She paused, giving him a chance to explain himself. He didn't grasp the chance. I can only imagine what being called-out felt like.

My wife continued. "And if I didn't do anything wrong and you were just yelling and waving your arms at me because you were impatient, then I don't appreciate your behavior at all. In fact, you should be ashamed of yourself."

She pointed to my daughter. "That's my thirteen year-old daughter over there. We're trying to raise her to be a good citizen and person. Today, she witnessed your rude behavior and asked me why you were acting this way. What should I tell her?"

The man was frozen to his spot, speechless. Again, he offered no excuse for his behavior.

"I guess I'll just tell her that you're having a bad day and leave it at that. I'm sure you wouldn't want us to think you act like this every day."

My wife, realizing her point was made, turned back to our daughter. "Come on, honey," she said, walking back and holding out her hand to Emma, "let's go do some shopping."

Together, hand-in-hand, they walked into the store.

Hurray! My wife, although steady in her beliefs and convictions, rarely sees the need to be confrontational. To her, that is wasted energy. She has that rare ability to see the best in everyone, often dismissing their ugly side to "They must be having a bad day." Clearly, though, this man's swearing and carrying-on must have affected her to some unfamiliar level.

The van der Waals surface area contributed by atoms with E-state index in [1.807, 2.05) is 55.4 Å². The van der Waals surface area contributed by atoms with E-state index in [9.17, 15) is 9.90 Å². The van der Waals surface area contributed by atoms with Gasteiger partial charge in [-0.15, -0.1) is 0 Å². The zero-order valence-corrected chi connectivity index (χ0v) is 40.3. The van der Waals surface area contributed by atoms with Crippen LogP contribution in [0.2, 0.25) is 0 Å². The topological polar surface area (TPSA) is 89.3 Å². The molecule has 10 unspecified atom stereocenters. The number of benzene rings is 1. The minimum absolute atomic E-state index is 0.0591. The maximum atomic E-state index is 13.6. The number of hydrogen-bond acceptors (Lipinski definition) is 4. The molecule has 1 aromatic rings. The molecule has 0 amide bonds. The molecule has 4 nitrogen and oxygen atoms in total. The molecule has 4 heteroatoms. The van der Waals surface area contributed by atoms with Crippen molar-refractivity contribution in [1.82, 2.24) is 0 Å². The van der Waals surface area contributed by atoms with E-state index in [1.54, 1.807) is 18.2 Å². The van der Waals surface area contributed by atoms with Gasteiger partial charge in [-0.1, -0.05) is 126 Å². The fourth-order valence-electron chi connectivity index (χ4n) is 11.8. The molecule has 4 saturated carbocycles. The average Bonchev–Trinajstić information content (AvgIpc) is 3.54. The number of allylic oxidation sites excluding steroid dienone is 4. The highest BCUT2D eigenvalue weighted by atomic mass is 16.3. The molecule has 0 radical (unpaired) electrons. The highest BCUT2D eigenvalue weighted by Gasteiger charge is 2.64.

If you ask me, mama bear was just protecting her cub.

From every perspective, my daughter was fortunate to have learned such a lesson from her mother. Importantly, Emma learned that one can stand up for themselves and do it in a respectable and dignified manner. Sadly, though, not every person is going to have the courteous manners and exemplary behavior that we try to instill in our kids, and we just need to accept the good with the bad. Actually, embrace the good. And, before moving on, learn something from the bad. In the right doses, actually, the lessons learned from these negative encounters may hold more benefit for our children than we realize.